Cosmos-Maya, a leading studio in Asia and producer of many India's successful 3D and 2D animated series, has expanded globally with its three cartoon shows.

While Atchoo has been acquired by Nickelodeon and has reached 108 countries, Motu Patlu has been syndicated to the MENA (Middle East and North Africa) with Nickelodeon MENA. Tik Tak Tail and Atchoo too have expanded to MENA with Discovery Kids.

KKR-backed Emerald Media, a pan-Asia platform established by the leading global investment firm, recently acquired a controlling stake in the Singapore and India-based Cosmos-Maya. Emerald got Cosmos to create three linear channels for Wow Kidz, their own brand, and launch it on Yupp TV on a subscription basis, enabling access to the latter’s customers across the world.

In return, Yupp TV has helped launch Motu Patlu to an audience outside India. Anish Mehta, CEO, Cosmos-Maya spoke to BusinessLine on the state of the industry. Excerpts:

Technology is no more seen as intrusive as it used to be in creating animation. Your views?

India has had the technology and know-how of 2D animation since the 1990s. Yes, there have been technological advancements and we do have better tools at our disposal but animation has always been a medium of creative storytelling and the animator assumes utmost importance.

There have been improvements with each subsequent phase but the 2D animation process remains largely unchanged. There has been no change that drastically cuts down the production time. Even in the case of 3D animation, the Maya software has been in use since the early 2000s. There have been periodic upgrades but not much has changed.

How well the animator picks up the vocation is what matters in the end. The changes in creative expression and aptitude over the years matters more for us.

How is the explosive growth in new distribution platforms helping content creators?

The increase in distribution platforms has proved to be very beneficial to content creators. There is a plethora of new VOD platforms competing for both consumers and content. Content creators have been given a licence to create disruptive storylines which can be aired on a number of platforms.

Age-old formats have started changing. Episode numbers are no longer stipulated. As content producers, there are a lot of creative liberties we are getting nowadays, but whatever the medium, the connect with the audience still holds paramount importance.

There are examples where upstarts with great stories have made a name for themselves. YouTube has been the preferred platform in these cases given its high virality potential. However, for kids’ content, there are a lot of SMPs that creators need to keep in mind and only a compelling narrative does not suffice.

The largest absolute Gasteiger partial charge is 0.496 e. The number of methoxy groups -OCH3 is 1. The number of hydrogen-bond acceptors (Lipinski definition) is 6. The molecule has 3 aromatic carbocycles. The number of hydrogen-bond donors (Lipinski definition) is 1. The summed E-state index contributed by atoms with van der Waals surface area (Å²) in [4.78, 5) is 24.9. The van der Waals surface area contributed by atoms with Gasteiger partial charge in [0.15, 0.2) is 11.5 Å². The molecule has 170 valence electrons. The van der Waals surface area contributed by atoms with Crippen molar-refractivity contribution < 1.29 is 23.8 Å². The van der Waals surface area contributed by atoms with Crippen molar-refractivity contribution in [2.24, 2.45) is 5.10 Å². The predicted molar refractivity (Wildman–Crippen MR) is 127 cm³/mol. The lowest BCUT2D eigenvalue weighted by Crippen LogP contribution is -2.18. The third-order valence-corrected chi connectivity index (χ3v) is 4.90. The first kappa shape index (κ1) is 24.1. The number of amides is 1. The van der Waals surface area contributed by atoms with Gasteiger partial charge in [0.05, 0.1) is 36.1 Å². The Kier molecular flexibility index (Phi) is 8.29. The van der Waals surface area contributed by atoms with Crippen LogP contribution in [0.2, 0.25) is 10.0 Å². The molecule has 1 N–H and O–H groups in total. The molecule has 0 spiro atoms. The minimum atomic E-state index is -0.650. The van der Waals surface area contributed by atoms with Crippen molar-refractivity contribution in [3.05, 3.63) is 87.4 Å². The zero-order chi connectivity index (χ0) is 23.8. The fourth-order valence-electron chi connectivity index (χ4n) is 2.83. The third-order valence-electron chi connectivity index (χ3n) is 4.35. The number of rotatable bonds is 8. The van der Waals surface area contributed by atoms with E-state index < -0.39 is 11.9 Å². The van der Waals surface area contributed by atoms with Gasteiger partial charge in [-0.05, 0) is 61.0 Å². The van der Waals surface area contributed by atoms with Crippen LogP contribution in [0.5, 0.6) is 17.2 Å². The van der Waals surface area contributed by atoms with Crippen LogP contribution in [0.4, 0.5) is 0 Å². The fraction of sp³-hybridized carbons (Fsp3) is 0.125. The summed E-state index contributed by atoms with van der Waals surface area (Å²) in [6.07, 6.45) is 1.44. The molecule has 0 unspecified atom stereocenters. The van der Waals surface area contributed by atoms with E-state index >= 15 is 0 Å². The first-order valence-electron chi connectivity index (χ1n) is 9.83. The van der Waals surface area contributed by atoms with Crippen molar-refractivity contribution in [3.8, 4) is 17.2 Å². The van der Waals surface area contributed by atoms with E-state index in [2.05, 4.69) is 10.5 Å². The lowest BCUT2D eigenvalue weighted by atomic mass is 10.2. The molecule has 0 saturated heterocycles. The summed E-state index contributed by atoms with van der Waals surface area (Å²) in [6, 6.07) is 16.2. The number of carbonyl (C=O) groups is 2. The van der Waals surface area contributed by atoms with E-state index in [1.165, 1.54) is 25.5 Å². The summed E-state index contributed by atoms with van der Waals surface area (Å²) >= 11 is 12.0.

Low barriers and costs are driving upstarts into animation. What does the future hold for them?

This has been a boon for content creators. However, it is important to note that trends emerge, platforms proliferate at every phase of technological advancement. The one thing that remains constant is hard-to-please audience. The quality of the content plays a major role here.

Having said that, the freedom an individual consumer gets with these platforms is phenomenal. That makes things a lot more challenging creatively because one has to balance the commercial, technical as well as creative constraints while appeasing consumers who are so discerning.

Is ‘cartoon and animation on mobile device’ the next opportunity?

Yes, without a doubt. India is a country where most households have a single television set. When parents want to watch soap operas or a news channel, mobile is the only platform kids have for watching their favourite shows. Prime Video and Netflix both run on smartphones and there’s always YouTube. It helps our cause that more than 60 per cent of the content consumed on YouTube by children under the age of 14 is short form content.

India is a country with close to 600 million smartphone users. Kids, being very mobile-phone-savvy, are an unexplored audience whose digital consumption helps media conglomerates drive consumer-aggregation.

How is a globally distributed workflow, and the cloud at large, helping your cause?

International co-productions are the way forward. When two studios decide to produce a show together, distribution of the labour is only one of the benefits. The merging of cultures and creative inputs from each side ensures that the ideas generated are unique and have a global appeal. ‘Atchoo!’, one of our international co-productions has recently been syndicated to 108 countries. This speaks volumes of the success of such ventures.

Cloud computing has been a boon in this regard. Co-animators from different parts of the world can work together, store, manage and share their produce without ever being in physical proximity.

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